Elected prosecutors in the U.S. are overwhelming white and male. According to a study from the group Women Donors Network, nearly 95 percent of 2,437 prosecutors—who are elected to their positions—on the state and local level across the country are white, and most of them (79 percent) are white men. In most states that have elected prosecutors, no black men or women hold the position. As a comparison, white men make up just 31 percent of the country’s overall population.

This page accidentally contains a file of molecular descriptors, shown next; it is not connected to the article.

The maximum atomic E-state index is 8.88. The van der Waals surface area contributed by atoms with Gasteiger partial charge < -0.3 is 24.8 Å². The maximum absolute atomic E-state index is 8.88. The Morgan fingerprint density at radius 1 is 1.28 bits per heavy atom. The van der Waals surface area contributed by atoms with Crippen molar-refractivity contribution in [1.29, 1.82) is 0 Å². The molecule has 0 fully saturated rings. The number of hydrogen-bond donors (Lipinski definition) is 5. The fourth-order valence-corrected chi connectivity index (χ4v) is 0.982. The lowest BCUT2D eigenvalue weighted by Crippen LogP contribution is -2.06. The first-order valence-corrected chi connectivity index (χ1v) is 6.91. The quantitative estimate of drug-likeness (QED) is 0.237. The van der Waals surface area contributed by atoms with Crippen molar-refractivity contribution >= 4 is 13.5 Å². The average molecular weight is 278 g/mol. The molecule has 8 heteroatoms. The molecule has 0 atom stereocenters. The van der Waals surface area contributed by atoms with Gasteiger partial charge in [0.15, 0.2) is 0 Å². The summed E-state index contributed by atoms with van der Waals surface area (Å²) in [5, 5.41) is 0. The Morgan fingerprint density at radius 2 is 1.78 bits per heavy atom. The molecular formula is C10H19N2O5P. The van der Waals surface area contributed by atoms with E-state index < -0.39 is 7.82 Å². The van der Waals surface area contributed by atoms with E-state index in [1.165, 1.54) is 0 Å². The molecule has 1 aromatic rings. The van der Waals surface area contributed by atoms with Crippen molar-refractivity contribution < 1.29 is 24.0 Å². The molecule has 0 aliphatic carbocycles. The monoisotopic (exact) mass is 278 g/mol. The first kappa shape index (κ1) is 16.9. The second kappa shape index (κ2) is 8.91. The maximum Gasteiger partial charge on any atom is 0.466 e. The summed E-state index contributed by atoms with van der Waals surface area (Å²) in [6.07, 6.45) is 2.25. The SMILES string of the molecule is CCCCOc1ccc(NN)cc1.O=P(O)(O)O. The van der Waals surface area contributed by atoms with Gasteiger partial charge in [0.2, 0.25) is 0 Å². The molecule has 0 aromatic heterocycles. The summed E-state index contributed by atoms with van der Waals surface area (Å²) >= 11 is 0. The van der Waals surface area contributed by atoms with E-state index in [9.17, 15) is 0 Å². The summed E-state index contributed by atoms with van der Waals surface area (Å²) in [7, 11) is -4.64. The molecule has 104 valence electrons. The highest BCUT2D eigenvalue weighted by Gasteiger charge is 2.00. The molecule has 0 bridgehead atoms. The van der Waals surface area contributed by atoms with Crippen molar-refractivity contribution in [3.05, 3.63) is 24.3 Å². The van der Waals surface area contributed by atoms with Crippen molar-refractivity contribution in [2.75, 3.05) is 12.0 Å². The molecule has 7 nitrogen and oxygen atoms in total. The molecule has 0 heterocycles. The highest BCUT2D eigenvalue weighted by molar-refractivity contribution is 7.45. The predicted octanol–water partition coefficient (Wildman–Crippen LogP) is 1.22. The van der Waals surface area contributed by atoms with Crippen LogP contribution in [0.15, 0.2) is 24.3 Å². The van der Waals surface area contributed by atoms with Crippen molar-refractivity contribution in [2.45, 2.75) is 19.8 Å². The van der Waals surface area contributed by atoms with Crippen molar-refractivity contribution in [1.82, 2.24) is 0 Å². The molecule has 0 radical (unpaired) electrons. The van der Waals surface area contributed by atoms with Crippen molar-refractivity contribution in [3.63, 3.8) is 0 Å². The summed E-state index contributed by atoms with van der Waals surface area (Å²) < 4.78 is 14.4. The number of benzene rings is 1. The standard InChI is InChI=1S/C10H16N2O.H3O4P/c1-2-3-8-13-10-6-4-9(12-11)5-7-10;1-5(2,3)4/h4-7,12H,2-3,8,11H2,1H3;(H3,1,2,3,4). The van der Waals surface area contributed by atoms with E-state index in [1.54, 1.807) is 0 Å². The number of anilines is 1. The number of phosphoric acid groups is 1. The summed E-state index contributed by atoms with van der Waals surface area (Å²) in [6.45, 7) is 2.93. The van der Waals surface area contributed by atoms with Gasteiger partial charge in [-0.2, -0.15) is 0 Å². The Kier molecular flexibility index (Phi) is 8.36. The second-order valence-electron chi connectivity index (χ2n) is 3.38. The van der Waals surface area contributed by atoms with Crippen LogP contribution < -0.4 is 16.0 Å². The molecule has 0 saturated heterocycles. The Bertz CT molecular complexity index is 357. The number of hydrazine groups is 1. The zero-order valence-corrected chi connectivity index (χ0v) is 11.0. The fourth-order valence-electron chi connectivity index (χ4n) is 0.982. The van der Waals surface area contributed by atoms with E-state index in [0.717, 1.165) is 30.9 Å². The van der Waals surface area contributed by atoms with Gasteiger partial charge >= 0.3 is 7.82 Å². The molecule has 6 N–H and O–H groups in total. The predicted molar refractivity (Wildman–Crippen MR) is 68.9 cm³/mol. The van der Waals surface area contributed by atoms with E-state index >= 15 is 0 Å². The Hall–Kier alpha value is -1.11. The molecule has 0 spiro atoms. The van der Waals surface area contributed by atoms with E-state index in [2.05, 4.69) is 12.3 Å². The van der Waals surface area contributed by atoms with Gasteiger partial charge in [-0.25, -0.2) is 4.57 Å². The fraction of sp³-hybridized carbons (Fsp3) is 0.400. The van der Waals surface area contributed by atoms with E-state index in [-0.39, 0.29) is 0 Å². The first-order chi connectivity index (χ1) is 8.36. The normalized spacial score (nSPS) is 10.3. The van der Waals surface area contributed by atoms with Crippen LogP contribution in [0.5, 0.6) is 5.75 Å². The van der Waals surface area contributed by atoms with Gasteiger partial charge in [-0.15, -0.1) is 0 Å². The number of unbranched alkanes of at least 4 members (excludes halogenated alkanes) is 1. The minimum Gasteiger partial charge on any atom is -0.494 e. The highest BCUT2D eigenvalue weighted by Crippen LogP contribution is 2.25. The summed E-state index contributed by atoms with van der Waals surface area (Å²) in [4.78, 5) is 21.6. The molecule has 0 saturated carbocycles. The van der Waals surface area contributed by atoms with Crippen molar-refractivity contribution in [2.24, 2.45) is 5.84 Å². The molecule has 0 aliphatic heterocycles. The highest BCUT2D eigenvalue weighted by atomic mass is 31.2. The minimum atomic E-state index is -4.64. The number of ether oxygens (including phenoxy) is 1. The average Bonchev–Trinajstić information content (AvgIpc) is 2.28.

The numbers indicate a significant racial imbalance across America’s legal system, especially at a time when, according to Pew Research, “black men in their prime working years, especially those without a high school diploma, are much more likely to be in jail than white men are.” Equal Justice Initiative founder Bryan A. Stevenson told The New York Times, “I think most people know that we’ve had a significant problem with lack of diversity in decision-making roles in the criminal justice system for a long time. I think what these numbers dramatize is that the reality is much worse than most people imagine and that we are making almost no progress.”